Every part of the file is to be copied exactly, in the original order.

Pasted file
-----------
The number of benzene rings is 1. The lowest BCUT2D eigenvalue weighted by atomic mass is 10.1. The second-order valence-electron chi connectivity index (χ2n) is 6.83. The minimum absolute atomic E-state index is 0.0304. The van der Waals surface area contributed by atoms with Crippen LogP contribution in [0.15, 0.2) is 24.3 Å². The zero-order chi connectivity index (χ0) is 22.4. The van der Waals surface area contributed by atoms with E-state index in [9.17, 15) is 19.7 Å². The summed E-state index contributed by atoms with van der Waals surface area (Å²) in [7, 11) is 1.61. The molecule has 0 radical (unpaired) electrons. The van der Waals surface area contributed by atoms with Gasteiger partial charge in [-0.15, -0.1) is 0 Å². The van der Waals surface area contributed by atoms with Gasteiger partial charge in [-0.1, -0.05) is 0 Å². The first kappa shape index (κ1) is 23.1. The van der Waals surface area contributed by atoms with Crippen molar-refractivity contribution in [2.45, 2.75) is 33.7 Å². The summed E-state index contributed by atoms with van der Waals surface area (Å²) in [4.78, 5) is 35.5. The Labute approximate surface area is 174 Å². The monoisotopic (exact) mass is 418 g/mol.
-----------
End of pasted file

The number of benzene rings is 1. The lowest BCUT2D eigenvalue weighted by atomic mass is 10.1. The second-order valence-electron chi connectivity index (χ2n) is 6.83. The minimum absolute atomic E-state index is 0.0304. The van der Waals surface area contributed by atoms with Crippen LogP contribution in [0.15, 0.2) is 24.3 Å². The zero-order chi connectivity index (χ0) is 22.4. The van der Waals surface area contributed by atoms with E-state index in [9.17, 15) is 19.7 Å². The summed E-state index contributed by atoms with van der Waals surface area (Å²) in [7, 11) is 1.61. The molecule has 0 radical (unpaired) electrons. The van der Waals surface area contributed by atoms with Gasteiger partial charge in [-0.15, -0.1) is 0 Å². The van der Waals surface area contributed by atoms with Gasteiger partial charge in [-0.1, -0.05) is 0 Å². The first kappa shape index (κ1) is 23.1. The van der Waals surface area contributed by atoms with Crippen molar-refractivity contribution in [2.45, 2.75) is 33.7 Å². The summed E-state index contributed by atoms with van der Waals surface area (Å²) in [4.78, 5) is 35.5. The Labute approximate surface area is 174 Å². The monoisotopic (exact) mass is 418 g/mol.